However, the House Ethics Committee opened an investigation into Swalwell in April 2021, following claims that he had been targeted by Chinese operatives as part of a broader effort to establish ties with US politicians. The Committee had previously cautioned that Members should be conscious of the possibility that foreign governments may attempt to secure improper influence through gifts and other interactions.

A woman at the center of the operation, Fang Fang or Christine Fang, took part in fundraising activity for Swalwell’s 2014 reelection campaign and helped place an intern in Swalwell’s office. According to a letter obtained by CNN, the House Ethics Committee has ended its investigation into Swalwell. “The Committee will take no further action in this matter,” the letter to Swalwell stated.

Swalwell made a statement after receiving the letter, in which he said, “It’s time to move on. The bipartisan House Ethics Committee had this case for over two years. They had the power of subpoena. They received answers from me in response to requests for information. Today, they are closing this matter and did not make a finding of any wrongdoing.”

Not surprisingly, House Republicans seized on the allegations and used them as a pretext/motivation to remove Swalwell from the House Intelligence Committee at the start of the current Congress, when they gained a House Majority, and control of Committees. Still, with two years plus, and full investigative power, in finding no wrongdoing, it was, for the GOP, a case of, “Another Swing; Another Miss!”

I’m done; holla back!

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Never Mind Déjà vu: Just “Ja,” All Over Again!

It’s time to Break It Down!

This is a brief one. All opinion, no research. Moreover, if you don’t know who Ja Morant is, don’t worry about it. This post, short though it is, is probably not for you.

A couple of months ago, Morant, one of the most luminous stars in the NBA; owner of a contract worth hundreds of millions of dollars, was featured in a video waving a gun. Not a look the NBA wants to have associated with someone purportedly with the potential, if not actually being groomed to be a candidate for next face of the League.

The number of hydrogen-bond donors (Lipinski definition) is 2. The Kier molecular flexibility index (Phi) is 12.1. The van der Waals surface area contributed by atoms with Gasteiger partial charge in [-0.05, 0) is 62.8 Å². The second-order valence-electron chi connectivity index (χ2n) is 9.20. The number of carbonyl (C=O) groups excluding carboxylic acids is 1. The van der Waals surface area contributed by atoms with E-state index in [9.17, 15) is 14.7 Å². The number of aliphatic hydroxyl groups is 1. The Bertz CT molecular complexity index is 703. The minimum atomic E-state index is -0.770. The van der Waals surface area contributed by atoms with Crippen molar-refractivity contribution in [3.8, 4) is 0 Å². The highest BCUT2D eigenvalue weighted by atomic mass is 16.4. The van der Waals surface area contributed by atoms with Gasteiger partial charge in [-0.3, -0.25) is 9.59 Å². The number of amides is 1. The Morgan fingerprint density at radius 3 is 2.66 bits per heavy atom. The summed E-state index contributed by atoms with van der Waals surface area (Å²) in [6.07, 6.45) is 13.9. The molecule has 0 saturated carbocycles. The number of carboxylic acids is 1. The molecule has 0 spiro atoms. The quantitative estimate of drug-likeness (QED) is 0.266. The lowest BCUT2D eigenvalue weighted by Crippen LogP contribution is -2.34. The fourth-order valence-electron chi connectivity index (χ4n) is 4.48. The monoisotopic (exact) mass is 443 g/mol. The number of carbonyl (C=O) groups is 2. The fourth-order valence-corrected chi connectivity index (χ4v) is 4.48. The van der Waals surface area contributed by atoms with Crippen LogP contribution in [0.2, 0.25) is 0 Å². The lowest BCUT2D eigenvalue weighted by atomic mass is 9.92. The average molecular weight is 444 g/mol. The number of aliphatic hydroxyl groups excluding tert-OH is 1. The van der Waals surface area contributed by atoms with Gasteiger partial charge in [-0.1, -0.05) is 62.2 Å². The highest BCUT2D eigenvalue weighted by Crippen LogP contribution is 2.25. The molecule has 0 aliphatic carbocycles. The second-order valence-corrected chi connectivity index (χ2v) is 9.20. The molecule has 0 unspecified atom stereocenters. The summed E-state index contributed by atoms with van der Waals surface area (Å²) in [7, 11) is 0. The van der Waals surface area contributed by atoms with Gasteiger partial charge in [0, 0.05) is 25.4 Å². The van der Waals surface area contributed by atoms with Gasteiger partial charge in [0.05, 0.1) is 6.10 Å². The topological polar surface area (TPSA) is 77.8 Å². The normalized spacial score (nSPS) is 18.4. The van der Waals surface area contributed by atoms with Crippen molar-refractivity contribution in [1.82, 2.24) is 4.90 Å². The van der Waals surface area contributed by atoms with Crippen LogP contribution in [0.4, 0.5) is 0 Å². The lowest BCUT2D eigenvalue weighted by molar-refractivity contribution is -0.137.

He was forthwith suspended for conduct detrimental to the League and would miss at least 8 games before returning to his team, the Memphis Grizzlies. While away, he went to counseling, or rehabilitation, or something of the sort. 

In the aftermath of that episode, there were howls of derision aimed at the NBA for being overly aggressive in punishing the young man. There were folks who actually sounded as if they felt Morant was somehow a victim, being needlessly harassed by the big bad NBA.

Fast forward to this past Sunday; Ja was suspended again. Similar to the previous time, after appearing in an Instagram Live video, wielding a gun. Suffice it to say, those who tried to ascribe victim status to Ja were mistaken. If anything, the first suspension was an intervention. A little digging revealed the League had unearthed a pattern of dangerous and destructive behavior by Ja…before the first suspension. 

In the wake of the most recent travail, I’ve heard some folks ask what’s the big deal? There are politicians who make ads for their election/re-election campaigns featuring themselves firing weapons. This is both true, and unfortunate. The NBA has a higher standard of decorum than say, the U.S. Congress. To be clear, the League is a business, and it has decided it is not in their best interest to condone or promote a group of mostly young Black men feigning gun play. Consider it a lesson learned from the 70’s and 80’s when even the League’s premier event, the NBA Playoffs was shown on tape-delay, and attendance and ad revenue was down, because the League and its players were deemed to reflect, or closely associated with the drug culture and gang violence of that era.

The cohort of players that represent the predominate contingent of the League will never be viewed as totally pristine. That’s not how 19-30-year-olds roll. But, since Magic and Bird arrived on the scene, The arbiters of League policy and procedure have re-imagined the operation and made the NBA a featured player in the American sports landscape. The League routinely plays a few games internationally, and the playoffs are viewed worldwide…in real time. No one wants to go back. And you can be sure, Ja Morant will not be the catalyst for a reversal of fortune.